Stevens Institute of Technology to Source 100% of Electricity from Renewable Energy by Fall 2021
Stevens takes major step forward as leader in sustainability in move that will reduce emissions equivalent to removing 8,634 passenger vehicles from the road over three years
(Hoboken, N.J. – April 1, 2021) – Beginning this fall, Stevens Institute of Technology will source 100 percent of its electricity directly from a local renewable energy source, putting Stevens in a very small class of universities in the United States electing to voluntarily run on 100 percent clean electricity. Strengthening its longstanding commitment to sustainability and environmental stewardship, this initiative formalizes a three-year agreement with energy greentailer™ ENGIE North America, facilitated by energy consultant Gotham 360. Stevens will purchase all electricity needed from a local renewable source beginning on Oct. 1, 2021.
“The fact that it’s physical power, local to our grid, and 100 percent renewable energy – that’s pretty unusual for a university,” said Robert Maffia, vice president for facilities and campus operations at Stevens.
Many universities burn fossil fuels to power their campuses and offset that consumption by buying renewable energy certificates, or RECs, to help support efforts to generate more clean energy. For years, Stevens participated in purchasing RECs in order to support long-term clean energy adoption. However, RECs do not directly remove greenhouse gases from the environment; they represent a commitment to adopt clean energy in the future and serve primarily as an added effort to help the environment.
“By sourcing 100 percent of our electricity from wind, hydropower or solar energy sources in our region, we will not be relying on fossil fuels to power our campus,” said Maffia. “This is significant because we are not adding carbon dioxide and other greenhouse gases to our atmosphere. This is a huge step forward in not only reducing our carbon footprint and creating a greener, healthier campus, but also supporting renewable energy facilities in our region.”
Stevens’ annual electricity consumption is equivalent to that of approximately 6,984 homes over three years. Stevens has taken major steps to reduce its environmental impact in recent years, including installing solar panels wherever possible across campus. But given the size of the campus, the energy produced from those solar panels amount to only a fraction of what is needed to power its operations. “This investment will allow us to make an impact far greater than limiting our renewable energy to the constraints of what we could produce on campus,” said Maffia.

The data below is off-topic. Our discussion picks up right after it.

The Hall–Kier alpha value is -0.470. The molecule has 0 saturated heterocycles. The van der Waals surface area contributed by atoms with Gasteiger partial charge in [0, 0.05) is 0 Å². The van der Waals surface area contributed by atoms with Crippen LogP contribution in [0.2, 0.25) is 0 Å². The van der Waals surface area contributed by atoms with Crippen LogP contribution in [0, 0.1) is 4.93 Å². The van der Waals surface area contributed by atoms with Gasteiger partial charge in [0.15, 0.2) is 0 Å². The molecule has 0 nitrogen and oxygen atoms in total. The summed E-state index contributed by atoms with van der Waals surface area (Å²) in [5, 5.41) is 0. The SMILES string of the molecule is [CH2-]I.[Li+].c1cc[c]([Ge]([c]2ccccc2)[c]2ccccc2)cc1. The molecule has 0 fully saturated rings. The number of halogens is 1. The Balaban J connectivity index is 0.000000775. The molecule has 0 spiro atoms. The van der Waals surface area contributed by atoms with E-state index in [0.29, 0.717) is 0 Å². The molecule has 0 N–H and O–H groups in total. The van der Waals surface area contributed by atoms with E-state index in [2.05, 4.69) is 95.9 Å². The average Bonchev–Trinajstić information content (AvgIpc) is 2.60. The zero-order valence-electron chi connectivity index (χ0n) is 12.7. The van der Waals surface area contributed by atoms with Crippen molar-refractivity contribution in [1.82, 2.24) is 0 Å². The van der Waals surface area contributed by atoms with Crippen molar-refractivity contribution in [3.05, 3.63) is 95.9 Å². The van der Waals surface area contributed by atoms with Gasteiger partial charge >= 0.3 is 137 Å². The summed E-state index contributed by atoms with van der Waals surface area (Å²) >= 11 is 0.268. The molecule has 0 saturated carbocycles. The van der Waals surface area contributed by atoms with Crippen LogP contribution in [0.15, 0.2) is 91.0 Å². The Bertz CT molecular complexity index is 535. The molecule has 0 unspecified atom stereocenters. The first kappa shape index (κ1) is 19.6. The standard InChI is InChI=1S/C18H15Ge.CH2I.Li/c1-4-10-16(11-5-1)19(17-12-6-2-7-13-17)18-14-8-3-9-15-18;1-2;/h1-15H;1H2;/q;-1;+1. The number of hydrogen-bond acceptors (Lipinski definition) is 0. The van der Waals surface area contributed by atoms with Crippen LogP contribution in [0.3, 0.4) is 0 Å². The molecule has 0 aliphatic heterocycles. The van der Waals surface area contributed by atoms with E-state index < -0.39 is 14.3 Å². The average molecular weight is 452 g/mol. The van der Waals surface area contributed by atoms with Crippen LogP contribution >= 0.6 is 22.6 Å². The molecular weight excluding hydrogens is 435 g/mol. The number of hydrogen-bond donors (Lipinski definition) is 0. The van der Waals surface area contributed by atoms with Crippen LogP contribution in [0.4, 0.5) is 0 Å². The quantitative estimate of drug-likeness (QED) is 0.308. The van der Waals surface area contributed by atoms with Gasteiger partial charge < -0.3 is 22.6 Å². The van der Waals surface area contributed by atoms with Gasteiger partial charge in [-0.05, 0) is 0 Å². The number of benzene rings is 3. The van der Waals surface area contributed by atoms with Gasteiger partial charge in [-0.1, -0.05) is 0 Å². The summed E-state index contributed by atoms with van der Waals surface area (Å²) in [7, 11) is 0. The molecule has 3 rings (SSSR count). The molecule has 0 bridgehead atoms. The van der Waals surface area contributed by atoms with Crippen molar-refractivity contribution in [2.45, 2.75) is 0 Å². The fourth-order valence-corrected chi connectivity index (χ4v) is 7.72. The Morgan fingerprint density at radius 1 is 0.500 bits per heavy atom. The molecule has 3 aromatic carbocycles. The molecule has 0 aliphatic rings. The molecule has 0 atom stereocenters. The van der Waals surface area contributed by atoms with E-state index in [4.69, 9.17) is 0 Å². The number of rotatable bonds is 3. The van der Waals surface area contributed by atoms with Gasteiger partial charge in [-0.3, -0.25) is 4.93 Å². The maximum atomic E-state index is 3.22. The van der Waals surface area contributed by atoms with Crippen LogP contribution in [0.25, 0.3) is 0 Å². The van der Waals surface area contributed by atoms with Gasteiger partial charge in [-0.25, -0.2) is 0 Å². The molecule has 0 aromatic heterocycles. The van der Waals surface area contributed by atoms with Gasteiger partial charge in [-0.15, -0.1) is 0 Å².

Renewable energy is just one aspect of Stevens’ continued dedication to implement technology to improve the sustainability of the campus. Other initiatives have included the installation of all LED lighting at nine campus academic buildings; a university commitment that all new construction be built to LEED Silver or higher standards; and the addition of two new electric vehicle (EV) charging stations to the six existing EV chargers on campus that provide free charging to Stevens faculty, staff, and students. Stevens also has a robust campus recycling program, bioswale, bioretention planters, and several rain gardens on campus which are designed to collect storm water runoff and prevent flooding.
In 2020, Stevens achieved the AASHE STARS Gold Rating,and the campus’ new Gateway Academic Center was awarded the U.S. Green Building Council’s prestigious LEED Gold Certification. Stevens’ commitment to sustainability has recently garnered other national recognition as well, including being featured in The Princeton Review’s Guide to Green Colleges and on The Sierra Club’s Cool Schools ranking.
Additionally, the university offers a master's program in sustainability management and a graduate certificate in sustainable energy systems; it has also integrated sustainability throughout the curriculum for many other graduate and undergraduate programs.
“Our commitment to sustainability aligns perfectly with our commitment to students and the campus community,” explained Maffia. “A greener campus isn’t just better for the environment—it is healthier, more productive and more enjoyable for those who live, study and work here.”
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About Stevens Institute of Technology
Stevens Institute of Technology is a premier, private research university situated in Hoboken, New Jersey overlooking the Manhattan skyline. Since our founding in 1870, technological innovation has been the hallmark of Stevens’ education and research. Within the university’s three schools and one college, 7,300 undergraduate and graduate students collaborate closely with faculty in an interdisciplinary, student-centric, entrepreneurial environment. Academic and research programs spanning business, computing, engineering, the arts and other disciplines actively advance the frontiers of science and leverage technology to confront our most pressing global challenges. As Stevens celebrates its 150th anniversary, the university continues to be consistently ranked among the nation’s leaders in career services, post-graduation salaries of alumni, and return on tuition investment.
About ENGIE and RECs: The RECs mentioned in the above agreement are market-based and not directly sourced from any specific renewable asset. The actual location of the renewable energy source is determined by ENGIE.
Stevens media contact: Thania Benios, [email protected], 917-930-5988